Colletia ulicina - Cunco Rojo
Colletia ulicina is another cloud forest bloomer found in Chile where locals call it Cunco Rojo. Those aren’t lime green leaves you’re seeing, they’re short spiny thorns…ouch. Oh…check it out, J.G. in S.F. has the sweet pic of Colletia ulicina. Wow!
Ribes - Flowering Currant
Ahh, the Ribes are starting to pop…Cactus Jungle has a recent pic. It’s a sure sign that spring is just around the corner.
Roldana chapalensis – Groundsel
Roldana chapalensis is an intriguing shrub. Frankly, I can’t remember ever seeing it before, but the large-scale blooms and odor caught my attention. It had one of those guilty pleasure scents…I thought it smelled a little off, but couldn’t stop sniffing it.
Puya coerulea var. violacea - Dark Purple Puya
The succulent section was looking glam. These Puya coerulea var. violacea (Dark Purple Puya) were standing proud with their stiff, sharp and silver leaf blades.
Agave parryi var. parryi mescal and friends
Can’t get enough of this Agave parryi var. parryi mescal (on the bottom right). Yes, the drought tolerant peeps are looking lush.
Wollemia nobilis - Wollemia Pine
Okay, we’ve searched a couple times at Strybing looking for this Wollemia nobilis…aka the Wollemia Pine. Well, we finally found it! Yeah, we could have asked for directions, but that takes all the fun out of it. BTW, the Wollemia Pine is pretty rare. Check out an early post of one we found in the East Bay.
One last adorable show of color during our hike. We couldn’t find an ID for it, but thought somebody probably knows what it is. Any guesses on this purple bloomer? Before we forget, Strybing is having a plant sale this Saturday Feb 11, great time to load up.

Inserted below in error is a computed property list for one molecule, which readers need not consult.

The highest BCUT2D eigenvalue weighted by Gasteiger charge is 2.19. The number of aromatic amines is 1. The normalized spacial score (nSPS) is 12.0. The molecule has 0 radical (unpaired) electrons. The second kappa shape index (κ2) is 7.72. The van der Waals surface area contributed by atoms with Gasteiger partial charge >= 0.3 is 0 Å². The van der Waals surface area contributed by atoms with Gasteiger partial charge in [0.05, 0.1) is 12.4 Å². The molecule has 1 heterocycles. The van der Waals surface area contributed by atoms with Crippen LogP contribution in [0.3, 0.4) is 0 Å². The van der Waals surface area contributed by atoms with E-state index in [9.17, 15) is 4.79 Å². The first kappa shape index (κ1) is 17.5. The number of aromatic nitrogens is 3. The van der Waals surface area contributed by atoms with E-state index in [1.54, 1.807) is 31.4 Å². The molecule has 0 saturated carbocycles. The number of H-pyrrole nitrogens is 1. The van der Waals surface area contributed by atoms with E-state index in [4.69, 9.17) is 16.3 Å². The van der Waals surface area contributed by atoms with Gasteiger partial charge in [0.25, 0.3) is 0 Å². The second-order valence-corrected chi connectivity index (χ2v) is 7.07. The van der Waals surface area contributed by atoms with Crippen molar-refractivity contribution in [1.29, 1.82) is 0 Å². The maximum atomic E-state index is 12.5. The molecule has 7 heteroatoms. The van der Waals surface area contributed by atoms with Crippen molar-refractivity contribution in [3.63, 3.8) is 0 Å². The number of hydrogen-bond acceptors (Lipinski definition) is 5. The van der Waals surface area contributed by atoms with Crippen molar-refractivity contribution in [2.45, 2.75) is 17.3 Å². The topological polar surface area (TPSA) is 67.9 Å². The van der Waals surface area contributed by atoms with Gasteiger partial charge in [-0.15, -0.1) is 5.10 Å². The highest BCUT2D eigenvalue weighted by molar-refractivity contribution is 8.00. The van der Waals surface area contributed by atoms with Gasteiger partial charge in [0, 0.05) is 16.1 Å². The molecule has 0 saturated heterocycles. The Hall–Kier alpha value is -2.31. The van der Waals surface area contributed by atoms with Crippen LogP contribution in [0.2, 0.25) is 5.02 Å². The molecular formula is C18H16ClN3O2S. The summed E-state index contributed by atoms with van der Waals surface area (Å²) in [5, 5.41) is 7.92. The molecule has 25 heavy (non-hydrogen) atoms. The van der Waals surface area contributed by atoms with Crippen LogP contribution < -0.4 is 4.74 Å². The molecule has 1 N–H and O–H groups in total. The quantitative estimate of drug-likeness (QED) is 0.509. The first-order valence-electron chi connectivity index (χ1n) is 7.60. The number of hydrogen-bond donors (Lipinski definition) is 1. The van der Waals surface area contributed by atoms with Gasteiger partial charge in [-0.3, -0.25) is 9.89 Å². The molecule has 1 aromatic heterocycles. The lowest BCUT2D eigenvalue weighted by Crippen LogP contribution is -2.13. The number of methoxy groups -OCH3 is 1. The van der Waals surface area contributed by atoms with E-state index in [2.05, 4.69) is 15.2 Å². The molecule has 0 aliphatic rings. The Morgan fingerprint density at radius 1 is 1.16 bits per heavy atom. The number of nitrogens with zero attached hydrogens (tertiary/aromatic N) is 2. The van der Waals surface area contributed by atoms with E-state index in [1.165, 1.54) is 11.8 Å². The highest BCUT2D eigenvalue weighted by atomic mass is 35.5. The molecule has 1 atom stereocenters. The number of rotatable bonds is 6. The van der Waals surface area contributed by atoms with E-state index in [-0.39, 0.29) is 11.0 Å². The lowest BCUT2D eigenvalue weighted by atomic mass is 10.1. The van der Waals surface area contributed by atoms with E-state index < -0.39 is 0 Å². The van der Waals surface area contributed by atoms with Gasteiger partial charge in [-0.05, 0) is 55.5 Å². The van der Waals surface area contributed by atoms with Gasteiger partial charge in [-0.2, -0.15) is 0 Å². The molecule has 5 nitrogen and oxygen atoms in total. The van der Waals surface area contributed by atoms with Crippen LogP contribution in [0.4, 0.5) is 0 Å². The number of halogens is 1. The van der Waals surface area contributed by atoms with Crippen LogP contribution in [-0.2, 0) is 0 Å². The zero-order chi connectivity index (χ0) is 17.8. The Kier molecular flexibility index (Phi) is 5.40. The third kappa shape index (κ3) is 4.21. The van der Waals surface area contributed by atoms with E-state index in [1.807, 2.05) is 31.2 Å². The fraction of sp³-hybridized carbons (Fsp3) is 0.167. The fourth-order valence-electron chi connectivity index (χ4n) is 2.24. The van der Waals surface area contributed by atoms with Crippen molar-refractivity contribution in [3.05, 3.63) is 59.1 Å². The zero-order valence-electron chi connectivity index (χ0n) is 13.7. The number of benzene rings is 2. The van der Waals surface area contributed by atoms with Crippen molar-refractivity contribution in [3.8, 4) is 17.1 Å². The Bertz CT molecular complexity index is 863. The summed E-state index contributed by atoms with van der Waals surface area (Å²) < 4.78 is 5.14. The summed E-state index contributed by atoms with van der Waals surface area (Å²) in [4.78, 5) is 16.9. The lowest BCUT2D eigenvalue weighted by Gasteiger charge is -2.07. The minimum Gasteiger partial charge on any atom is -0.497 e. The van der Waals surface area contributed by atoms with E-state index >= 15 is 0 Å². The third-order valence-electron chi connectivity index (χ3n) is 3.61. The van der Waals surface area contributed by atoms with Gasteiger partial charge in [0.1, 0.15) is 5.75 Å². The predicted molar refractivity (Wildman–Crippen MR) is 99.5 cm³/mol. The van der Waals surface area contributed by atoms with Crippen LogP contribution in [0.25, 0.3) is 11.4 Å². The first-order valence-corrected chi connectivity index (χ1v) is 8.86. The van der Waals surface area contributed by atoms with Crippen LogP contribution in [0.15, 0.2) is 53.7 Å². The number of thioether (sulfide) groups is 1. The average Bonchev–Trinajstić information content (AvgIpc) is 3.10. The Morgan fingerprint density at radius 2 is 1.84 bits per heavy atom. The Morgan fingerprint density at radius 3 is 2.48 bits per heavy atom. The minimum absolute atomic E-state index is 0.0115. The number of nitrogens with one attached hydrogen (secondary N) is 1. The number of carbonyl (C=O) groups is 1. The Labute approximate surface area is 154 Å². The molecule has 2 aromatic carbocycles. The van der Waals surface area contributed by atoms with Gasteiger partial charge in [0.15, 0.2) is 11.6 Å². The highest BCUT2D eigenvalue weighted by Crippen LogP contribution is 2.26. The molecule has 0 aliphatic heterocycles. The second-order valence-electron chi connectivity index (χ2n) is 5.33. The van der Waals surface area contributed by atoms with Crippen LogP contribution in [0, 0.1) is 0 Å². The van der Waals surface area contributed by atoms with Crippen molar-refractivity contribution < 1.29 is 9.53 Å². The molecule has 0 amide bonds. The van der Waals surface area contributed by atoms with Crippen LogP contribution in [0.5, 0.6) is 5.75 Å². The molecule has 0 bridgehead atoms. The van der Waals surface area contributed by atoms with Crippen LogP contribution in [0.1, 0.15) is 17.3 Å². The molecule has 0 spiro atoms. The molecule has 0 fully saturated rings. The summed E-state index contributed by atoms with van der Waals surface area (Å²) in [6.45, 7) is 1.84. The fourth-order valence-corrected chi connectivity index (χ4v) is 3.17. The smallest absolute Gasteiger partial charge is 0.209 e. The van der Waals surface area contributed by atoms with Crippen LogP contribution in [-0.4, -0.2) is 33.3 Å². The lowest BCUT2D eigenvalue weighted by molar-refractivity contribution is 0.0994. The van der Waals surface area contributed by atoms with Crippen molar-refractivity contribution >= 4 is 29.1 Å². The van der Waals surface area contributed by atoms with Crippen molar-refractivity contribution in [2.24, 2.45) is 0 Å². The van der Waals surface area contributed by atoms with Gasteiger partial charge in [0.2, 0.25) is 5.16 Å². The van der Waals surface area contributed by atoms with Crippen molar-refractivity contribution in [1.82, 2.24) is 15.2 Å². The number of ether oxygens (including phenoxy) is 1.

The day after Thanksgiving I headed up to the foggy SF Botanical Garden to see what was happening. The succulent section is looking super sweet right now with all the Aloe arborescens freaking out. They’re starting to go nuts in gardens all over town right now, too. Winter Aloe bloom time is one of my favorite flower seasons. Check out the mega-giant Agave salmiana starting to shoot out a flower.
Lots of crazy tree daisy action going on. This one smells like cupcakes. Sweet, sweet cupcakes. I think I stood in front of it for at least five minutes just sniffing. It’s right off the main path that goes by the succulent section at the bottom of the hill across from Puya hill.
Vertical Agave attenuata
I wish I had a rock wall of my very own to shove full of succulents.
I’m still obsessed with Brugmansia sanguinea. This one has some really nice coloration. Ours isn’t as deep red. I still get a little freaked out when I see how big our “little” guy could potentially get (I’m still in denial about its size).
There were masses of Cuphea micropetala blooming in the Exhibition Garden, which I often forget to visit.
Nerine bowdenii was going completely crazy in the South African section. There are masses and masses of it looking pretty all over the place.
Pretty Protea repens
One last pretty bloom. Check out our buddy Derek’s blog post on Plantgasm for more cool pics (he went the day after me). More pics from my visit are here on flickr, too.